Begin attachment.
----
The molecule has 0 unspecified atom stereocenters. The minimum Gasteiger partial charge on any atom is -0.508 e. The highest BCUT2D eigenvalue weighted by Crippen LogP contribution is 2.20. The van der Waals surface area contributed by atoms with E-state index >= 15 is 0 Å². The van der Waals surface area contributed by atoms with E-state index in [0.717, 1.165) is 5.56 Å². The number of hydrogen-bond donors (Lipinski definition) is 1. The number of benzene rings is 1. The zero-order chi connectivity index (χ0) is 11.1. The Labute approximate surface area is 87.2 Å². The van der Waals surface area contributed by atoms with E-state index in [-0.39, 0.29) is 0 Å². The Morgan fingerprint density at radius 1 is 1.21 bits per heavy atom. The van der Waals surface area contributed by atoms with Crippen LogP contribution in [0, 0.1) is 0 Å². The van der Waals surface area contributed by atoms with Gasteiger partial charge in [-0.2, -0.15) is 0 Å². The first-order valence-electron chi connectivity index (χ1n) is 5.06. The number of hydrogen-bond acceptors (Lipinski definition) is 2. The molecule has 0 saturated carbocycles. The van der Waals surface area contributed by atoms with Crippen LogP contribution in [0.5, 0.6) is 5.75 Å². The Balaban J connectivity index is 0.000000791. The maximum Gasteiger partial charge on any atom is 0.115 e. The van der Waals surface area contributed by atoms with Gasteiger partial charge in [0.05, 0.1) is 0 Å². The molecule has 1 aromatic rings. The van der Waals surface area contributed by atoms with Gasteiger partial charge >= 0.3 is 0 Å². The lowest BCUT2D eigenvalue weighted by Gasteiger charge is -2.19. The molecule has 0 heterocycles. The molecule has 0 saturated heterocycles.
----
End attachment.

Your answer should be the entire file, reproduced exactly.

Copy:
The molecule has 0 unspecified atom stereocenters. The minimum Gasteiger partial charge on any atom is -0.508 e. The highest BCUT2D eigenvalue weighted by Crippen LogP contribution is 2.20. The van der Waals surface area contributed by atoms with E-state index >= 15 is 0 Å². The van der Waals surface area contributed by atoms with E-state index in [0.717, 1.165) is 5.56 Å². The number of hydrogen-bond donors (Lipinski definition) is 1. The number of benzene rings is 1. The zero-order chi connectivity index (χ0) is 11.1. The Labute approximate surface area is 87.2 Å². The van der Waals surface area contributed by atoms with E-state index in [-0.39, 0.29) is 0 Å². The Morgan fingerprint density at radius 1 is 1.21 bits per heavy atom. The van der Waals surface area contributed by atoms with Crippen LogP contribution in [0, 0.1) is 0 Å². The van der Waals surface area contributed by atoms with Gasteiger partial charge in [-0.2, -0.15) is 0 Å². The first-order valence-electron chi connectivity index (χ1n) is 5.06. The number of hydrogen-bond acceptors (Lipinski definition) is 2. The molecule has 0 saturated carbocycles. The van der Waals surface area contributed by atoms with Crippen LogP contribution in [0.5, 0.6) is 5.75 Å². The Balaban J connectivity index is 0.000000791. The maximum Gasteiger partial charge on any atom is 0.115 e. The van der Waals surface area contributed by atoms with Gasteiger partial charge in [0.05, 0.1) is 0 Å². The molecule has 1 aromatic rings. The van der Waals surface area contributed by atoms with Gasteiger partial charge >= 0.3 is 0 Å². The lowest BCUT2D eigenvalue weighted by Gasteiger charge is -2.19. The molecule has 0 heterocycles. The molecule has 0 saturated heterocycles.